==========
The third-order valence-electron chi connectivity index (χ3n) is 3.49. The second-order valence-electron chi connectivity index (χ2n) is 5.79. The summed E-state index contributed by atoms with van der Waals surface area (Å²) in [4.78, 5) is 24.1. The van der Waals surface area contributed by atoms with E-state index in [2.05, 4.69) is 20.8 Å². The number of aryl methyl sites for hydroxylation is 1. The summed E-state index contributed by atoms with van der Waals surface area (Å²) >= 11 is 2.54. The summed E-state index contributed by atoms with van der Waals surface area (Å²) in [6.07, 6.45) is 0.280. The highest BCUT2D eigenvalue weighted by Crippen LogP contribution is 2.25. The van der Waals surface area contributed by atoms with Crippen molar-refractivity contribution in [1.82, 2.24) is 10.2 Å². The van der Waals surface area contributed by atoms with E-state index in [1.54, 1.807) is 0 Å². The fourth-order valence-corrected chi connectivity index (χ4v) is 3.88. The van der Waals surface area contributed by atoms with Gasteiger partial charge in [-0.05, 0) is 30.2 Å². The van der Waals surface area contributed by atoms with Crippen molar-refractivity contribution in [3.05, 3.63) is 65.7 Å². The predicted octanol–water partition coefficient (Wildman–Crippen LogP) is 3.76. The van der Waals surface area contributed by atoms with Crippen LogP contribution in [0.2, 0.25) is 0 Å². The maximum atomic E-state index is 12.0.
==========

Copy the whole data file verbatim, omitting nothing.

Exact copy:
The third-order valence-electron chi connectivity index (χ3n) is 3.49. The second-order valence-electron chi connectivity index (χ2n) is 5.79. The summed E-state index contributed by atoms with van der Waals surface area (Å²) in [4.78, 5) is 24.1. The van der Waals surface area contributed by atoms with E-state index in [2.05, 4.69) is 20.8 Å². The number of aryl methyl sites for hydroxylation is 1. The summed E-state index contributed by atoms with van der Waals surface area (Å²) >= 11 is 2.54. The summed E-state index contributed by atoms with van der Waals surface area (Å²) in [6.07, 6.45) is 0.280. The highest BCUT2D eigenvalue weighted by Crippen LogP contribution is 2.25. The van der Waals surface area contributed by atoms with Crippen molar-refractivity contribution in [1.82, 2.24) is 10.2 Å². The van der Waals surface area contributed by atoms with E-state index in [1.54, 1.807) is 0 Å². The fourth-order valence-corrected chi connectivity index (χ4v) is 3.88. The van der Waals surface area contributed by atoms with Gasteiger partial charge in [-0.05, 0) is 30.2 Å². The van der Waals surface area contributed by atoms with Crippen molar-refractivity contribution in [3.05, 3.63) is 65.7 Å². The predicted octanol–water partition coefficient (Wildman–Crippen LogP) is 3.76. The van der Waals surface area contributed by atoms with Crippen LogP contribution in [0.2, 0.25) is 0 Å². The maximum atomic E-state index is 12.0.